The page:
With the whole viral genome of coronavirus 2019-nCoV having recently been sequenced at the Institut Pasteur, the isolation of strains of coronavirus 2019-nCoV detected in France has now been successfully finalized, in a very short space of time, using the samples taken from the first confirmed French cases.
Coronavirus 2019-nCoV, responsible for the cases of pneumonia that emerged in China, differs from two other viruses that are well known for causing respiratory outbreaks in recent years: the SARS-CoV virus, responsible for the SARS outbreak in 2003, and MERS-CoV, responsible for an outbreak that has been under way since 2012 in the Middle East.
The Institut Pasteur was actively involved in tackling these previous outbreaks, which yielded valuable lessons for the current situation. “For both SARS-CoV and MERS-CoV, cells known as Vero E6 were identified to culture the two coronaviruses,” explains Sylvie van der Werf, Director of the National Reference Center (CNR) for Respiratory Viruses at the Institut Pasteur. “In January 2020, we brought them out of our collection, which is kept under strictly controlled conditions, so that we would be ready as soon as we detected a positive sample for coronavirus 2019-nCoV.”
Extremely rapid growth of the virus in culture
The Institut Pasteur was therefore well prepared, and on Friday January 24, 2020, the very day that the first cases were confirmed, it began the process of culturing the samples that had tested positive for the virus on Vero E6 cells.
“Using detection methods, we had observed a high viral load in the samples taken from the patients in hospital in Paris. This enabled us to identify which samples should be cultured first,” says Sylvie Behillil, Deputy Director of the CNR at the Institut Pasteur.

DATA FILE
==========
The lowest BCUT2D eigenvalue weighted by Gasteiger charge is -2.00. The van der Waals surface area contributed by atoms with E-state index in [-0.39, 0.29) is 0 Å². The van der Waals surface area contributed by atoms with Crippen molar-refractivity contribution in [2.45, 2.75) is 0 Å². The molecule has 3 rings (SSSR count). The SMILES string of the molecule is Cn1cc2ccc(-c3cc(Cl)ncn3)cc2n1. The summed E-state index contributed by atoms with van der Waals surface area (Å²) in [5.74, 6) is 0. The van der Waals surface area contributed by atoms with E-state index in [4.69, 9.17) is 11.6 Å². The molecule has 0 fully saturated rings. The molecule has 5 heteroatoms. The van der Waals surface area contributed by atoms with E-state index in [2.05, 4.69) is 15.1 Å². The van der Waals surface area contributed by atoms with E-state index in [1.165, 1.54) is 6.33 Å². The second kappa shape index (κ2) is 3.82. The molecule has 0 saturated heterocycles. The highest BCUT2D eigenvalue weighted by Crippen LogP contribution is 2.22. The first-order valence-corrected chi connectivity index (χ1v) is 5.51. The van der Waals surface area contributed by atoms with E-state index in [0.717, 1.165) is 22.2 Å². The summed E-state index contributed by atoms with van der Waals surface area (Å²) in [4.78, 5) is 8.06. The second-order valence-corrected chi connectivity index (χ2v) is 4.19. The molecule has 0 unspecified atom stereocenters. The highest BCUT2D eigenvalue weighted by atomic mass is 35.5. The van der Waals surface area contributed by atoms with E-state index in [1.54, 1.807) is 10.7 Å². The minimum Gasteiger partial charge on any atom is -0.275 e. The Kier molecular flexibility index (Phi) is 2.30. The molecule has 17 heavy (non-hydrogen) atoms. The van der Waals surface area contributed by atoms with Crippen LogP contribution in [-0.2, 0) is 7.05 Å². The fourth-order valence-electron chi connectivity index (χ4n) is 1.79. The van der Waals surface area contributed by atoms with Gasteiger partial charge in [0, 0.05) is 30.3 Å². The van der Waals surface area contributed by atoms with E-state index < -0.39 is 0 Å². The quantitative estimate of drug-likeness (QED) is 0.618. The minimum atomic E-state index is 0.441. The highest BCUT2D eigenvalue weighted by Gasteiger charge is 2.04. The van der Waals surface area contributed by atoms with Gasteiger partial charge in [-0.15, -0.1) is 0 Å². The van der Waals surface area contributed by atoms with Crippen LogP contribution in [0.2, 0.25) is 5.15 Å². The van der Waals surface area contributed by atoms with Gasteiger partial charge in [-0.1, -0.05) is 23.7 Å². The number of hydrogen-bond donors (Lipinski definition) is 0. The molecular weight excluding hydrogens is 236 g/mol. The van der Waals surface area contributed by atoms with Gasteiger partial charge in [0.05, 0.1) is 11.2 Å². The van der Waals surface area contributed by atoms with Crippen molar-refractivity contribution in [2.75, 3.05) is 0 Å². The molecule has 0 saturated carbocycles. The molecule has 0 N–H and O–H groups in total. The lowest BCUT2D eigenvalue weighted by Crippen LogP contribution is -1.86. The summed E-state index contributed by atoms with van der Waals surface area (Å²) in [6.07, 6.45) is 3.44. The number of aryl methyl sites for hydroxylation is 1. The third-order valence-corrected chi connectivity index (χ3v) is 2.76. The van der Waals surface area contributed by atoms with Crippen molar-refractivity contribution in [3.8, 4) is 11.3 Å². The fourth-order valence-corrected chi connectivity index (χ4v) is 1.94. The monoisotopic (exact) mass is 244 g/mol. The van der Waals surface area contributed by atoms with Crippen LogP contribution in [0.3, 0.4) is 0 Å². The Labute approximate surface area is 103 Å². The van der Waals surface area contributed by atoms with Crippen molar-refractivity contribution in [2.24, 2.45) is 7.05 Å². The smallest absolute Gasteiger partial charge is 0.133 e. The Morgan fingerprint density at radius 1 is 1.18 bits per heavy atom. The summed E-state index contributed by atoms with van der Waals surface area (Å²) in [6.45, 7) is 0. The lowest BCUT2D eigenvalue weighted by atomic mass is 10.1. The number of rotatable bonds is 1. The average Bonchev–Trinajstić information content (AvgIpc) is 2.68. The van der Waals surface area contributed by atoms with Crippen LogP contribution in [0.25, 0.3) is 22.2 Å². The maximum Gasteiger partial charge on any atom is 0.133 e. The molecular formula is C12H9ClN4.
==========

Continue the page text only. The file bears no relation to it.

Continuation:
The viruses continued to be cultured over the weekend of January 25-26, 2020. By the morning of Monday January 27, the culture had already grown.
“We didn’t think that it would grow so quickly,” continues Sylvie Behillil. The rapid growth of the culture may be explained by “the high viral load in the samples,” but also by “the quality of the samples,” adds Vincent Enouf, Deputy Director of the CNR at the Institut Pasteur.
“We could see the cells becoming damaged and then grouping together, which can indicate that they have been infected. But we did not observe this cytopathic effect for all the inoculated samples; that reassured us that we had managed to isolate the strains, and this was then confirmed by additional analyses.”
Virus 2019-nCoV now available for research
Now that the Institut Pasteur’s scientists have access to coronavirus 2019-nCoV, they can set out to improve scientific knowledge about the virus.
Research will focus on four main areas.
- Serology. Analyzing antigen-antibody reactions based on the antibodies found in patients’ blood serum, and developing an effective serology test to screen for the infection among the population.
NB: This is not a rapid diagnostic test for hospital use; it is a test to identify seroconversion in the population.
- Development of specific treatments. Testing known antiviral molecules that act on the replication cycle of some viruses to assess their therapeutic or even prophylactic potential, and looking for antibodies that may have therapeutic applications.
- Vaccination. Based on the virus, developing vaccine approaches that have already been explored for other viruses – Ebola, MERS-CoV and SARS-CoV -, with the aim of proposing a vaccine candidate.
- Viral pathogenesis. Understanding how the virus works, how it replicates and interacts with the cell and the host organism, to gain a clearer picture of its pathogenic nature and identify biomarkers for infection or new targets for the development of treatments.